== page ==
De-Commoditizing Commodities: Add Value


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“Constant reinvention is the central necessity at GE…We’re all just a moment away from commodity hell.”– Jeffrey Immelt, Chairman and CEO, GE
Like death and taxes, commoditization is a given. So what’s a business to do? The answer is to de-commoditize…but not just once…continuously!

Wiki says commoditization is the transformation of the market to undifferentiated products through increased competition, typically resulting in decreasing prices. In economic terms, commoditization is when a market changes from one of monopolistic competition to one of perfect competition. A product essentially becomes a commodity when customers perceive little or no value difference between brands or versions. Price becomes the only differentiation.

If all you can sell on is price, it means you have no other features to sell on. Or that means the purchaser sees nothing other than price to differentiate your product (You are a commodity and it’s the luck of the draw on selling or on pricing).

One certain way to commoditization is the thought of being “Good enough”.

In today’s Copycat Economy, “good enough” is a frequent response from customers and investors—they’re overwhelmed with high-calibre options of goods and services, customers are no longer easily satisfied. They raise the bar on their minimum expectations of quality and service, and they expect to receive it.

The tentacles of the Copycat Economy extend throughout the market, even into “luxury” sectors. An observer of the private jet market noted in 2002, “After a huge growth spurt in the jet market, the jet manufacturers find themselves with a ton of capacity and product …. Business jets are heading toward commoditization—meaning they are becoming essentially interchangeable—because of the large array of models with similar capabilities.”

Imitation and commoditization are the most pressing strategic challenges that you will face for the duration of this decade.

Various methods are used to de-commoditize. The most common is to become the low cost supplier and try to make more profit than competition. This is not true de-commoditization, but just being the best in a commodity market. The other is to reduce prices and if you go too far, be the first to die.

Differentiation is the other method: Product, brand and service differentiation.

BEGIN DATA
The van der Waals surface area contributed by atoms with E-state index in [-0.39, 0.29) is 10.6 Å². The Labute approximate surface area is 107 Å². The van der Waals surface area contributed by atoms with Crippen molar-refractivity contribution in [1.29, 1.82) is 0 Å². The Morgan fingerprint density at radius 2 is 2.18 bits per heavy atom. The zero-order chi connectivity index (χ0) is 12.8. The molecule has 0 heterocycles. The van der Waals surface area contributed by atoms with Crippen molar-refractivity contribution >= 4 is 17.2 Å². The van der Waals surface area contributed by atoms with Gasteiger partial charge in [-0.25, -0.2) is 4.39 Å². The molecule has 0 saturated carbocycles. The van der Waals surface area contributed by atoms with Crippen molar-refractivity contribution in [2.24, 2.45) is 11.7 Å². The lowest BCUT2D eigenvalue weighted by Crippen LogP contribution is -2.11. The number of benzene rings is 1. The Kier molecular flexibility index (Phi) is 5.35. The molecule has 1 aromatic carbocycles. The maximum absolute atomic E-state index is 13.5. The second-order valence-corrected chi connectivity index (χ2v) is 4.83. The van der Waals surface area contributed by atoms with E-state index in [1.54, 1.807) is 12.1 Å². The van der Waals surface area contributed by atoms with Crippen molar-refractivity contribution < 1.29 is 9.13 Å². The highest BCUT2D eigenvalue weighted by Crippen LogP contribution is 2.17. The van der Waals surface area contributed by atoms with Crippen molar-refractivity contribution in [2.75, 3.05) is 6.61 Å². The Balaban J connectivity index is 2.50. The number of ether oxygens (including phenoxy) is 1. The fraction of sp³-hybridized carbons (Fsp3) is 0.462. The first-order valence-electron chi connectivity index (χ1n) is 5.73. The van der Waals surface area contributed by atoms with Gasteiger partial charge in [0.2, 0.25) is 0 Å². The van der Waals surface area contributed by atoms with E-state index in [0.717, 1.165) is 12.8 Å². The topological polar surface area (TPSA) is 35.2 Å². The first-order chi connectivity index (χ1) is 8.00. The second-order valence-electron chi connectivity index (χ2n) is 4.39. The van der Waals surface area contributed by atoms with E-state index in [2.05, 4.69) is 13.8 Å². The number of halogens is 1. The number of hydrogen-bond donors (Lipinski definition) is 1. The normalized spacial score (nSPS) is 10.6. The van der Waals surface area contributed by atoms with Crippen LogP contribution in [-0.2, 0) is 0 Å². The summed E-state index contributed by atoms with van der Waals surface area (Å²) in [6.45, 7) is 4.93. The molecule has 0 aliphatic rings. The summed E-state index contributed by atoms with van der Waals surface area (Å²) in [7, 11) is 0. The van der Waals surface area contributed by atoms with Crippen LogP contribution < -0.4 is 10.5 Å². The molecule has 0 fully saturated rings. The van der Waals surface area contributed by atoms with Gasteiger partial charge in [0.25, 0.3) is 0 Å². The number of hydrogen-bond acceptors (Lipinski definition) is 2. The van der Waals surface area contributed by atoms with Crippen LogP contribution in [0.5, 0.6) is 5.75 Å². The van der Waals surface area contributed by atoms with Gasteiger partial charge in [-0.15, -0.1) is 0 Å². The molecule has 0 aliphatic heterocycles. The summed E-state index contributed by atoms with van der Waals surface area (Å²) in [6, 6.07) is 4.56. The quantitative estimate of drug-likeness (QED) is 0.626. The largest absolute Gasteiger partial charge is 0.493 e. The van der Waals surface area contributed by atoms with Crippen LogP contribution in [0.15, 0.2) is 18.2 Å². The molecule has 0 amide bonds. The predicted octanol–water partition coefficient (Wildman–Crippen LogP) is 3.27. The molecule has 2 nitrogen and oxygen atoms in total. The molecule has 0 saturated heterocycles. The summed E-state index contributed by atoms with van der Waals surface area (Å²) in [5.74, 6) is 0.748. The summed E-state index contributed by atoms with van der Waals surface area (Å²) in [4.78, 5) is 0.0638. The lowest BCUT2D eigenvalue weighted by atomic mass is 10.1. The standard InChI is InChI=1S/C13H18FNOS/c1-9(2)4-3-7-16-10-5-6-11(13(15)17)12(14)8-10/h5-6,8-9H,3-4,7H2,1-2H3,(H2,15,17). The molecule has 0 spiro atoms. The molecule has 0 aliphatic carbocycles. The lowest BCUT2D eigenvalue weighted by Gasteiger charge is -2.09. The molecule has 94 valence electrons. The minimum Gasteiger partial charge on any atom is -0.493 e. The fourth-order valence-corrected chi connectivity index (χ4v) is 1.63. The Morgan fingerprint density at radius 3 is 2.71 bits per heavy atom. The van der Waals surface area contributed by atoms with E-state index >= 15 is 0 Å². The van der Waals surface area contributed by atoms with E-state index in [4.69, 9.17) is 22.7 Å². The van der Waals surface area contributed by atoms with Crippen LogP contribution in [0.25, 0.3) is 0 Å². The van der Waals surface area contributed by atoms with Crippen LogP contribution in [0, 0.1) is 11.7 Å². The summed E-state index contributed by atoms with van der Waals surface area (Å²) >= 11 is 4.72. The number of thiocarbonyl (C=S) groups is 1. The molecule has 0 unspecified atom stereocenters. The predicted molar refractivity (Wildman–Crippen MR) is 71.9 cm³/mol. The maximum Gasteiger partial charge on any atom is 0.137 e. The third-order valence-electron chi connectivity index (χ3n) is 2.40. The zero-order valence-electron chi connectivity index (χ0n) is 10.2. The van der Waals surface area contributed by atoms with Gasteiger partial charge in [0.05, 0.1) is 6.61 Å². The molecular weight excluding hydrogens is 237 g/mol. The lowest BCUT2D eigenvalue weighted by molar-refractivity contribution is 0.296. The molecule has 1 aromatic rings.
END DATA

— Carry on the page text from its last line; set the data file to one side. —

Innovate, bundle (add a service to it or add another product), and segment are common ways that people use. The real differentiator is value differentiation

Product differentiation is the most popular. This certainly helps, but the advantage is short lived as competition comes up with me too products.

For example, the product 7UP was a commodity for many years. Recognizing the trend for customers to want healthier drink options, 7UP de-commoditized their soda by taking out all the artificial flavours and ingredients and making their product natural. After they launched their new “natural” campaign, sales of 7UP increased.

Segmentation of the market is another method. Natural gas producers were able to segment during an oversupply situation. They used a trained Customer Value team for understanding the “Day in the Life of a Customer” and were able to add value to certain segments leading to a 40% increase in profits.
Water is a commodity. The price of water and perhaps level the demand will vary when water is scarce, such as in the summer time. You could play that game (wait for scarcity).

Water is water… until you put it in a bottle. Once you put water in a bottle, you can charge for it. You can then put the water in a fancier bottle and charge some more. You can also add some vitamins to it, give it a fancy name, and charge even more. Now you’re taken a commodity and you’ve de-commoditized it. And then you brand to keep your price and market going.

But the best way to differentiate is to add Customer Value and this is with better service, customer experience and customer relationship. Marketing Professor John Quelch of the Harvard Business School says the most overlooked investment a marketer can make in advance of inevitable commoditization is a customer relationship.

You have to create value for the customer. First understand what a customer values and deliver it and keep track of his changing value needs. Look even at “Uncharted value,” Professor Oren Harari said. And companies looking at uncharted value are not aspiring to satisfy customers. “Satisfaction is a commodity response to a commodity transaction,” Harari said. What you want is the ‘wow!’ approach and to increase value.

Make your employees your internal partners, who will raise the bar and make customer interactions moments of truth. And the only way out of the Commodity hell is to add value. So learn to measure what a customer values and deliver more of it than competition. And value can be product, service, brand image, and customer relationship. Or you can play the price game and die.

Remember, when you start turning your products into commodities, you start treating your customers like commodities.

Gautam Mahajan
Gautam Mahajan, President of Customer Value Foundation is the leading global leader in Customer Value Management. Mr Mahajan worked for a Fortune 50 company in the USA for 17 years and had hand-on experience in consulting, training of leaders, professionals, managers and CEOs from numerous MNCs and local conglomerates like Tata, Birla and Godrej groups. He is also the author of widely acclaimed books "Customer Value Investment: Formula for Sustained Business Success" and "Total Customer Value Management: Transforming Business Thinking." He is Founder Editor of the Journal of Creating Value ( and runs the global conference on Creating Value (


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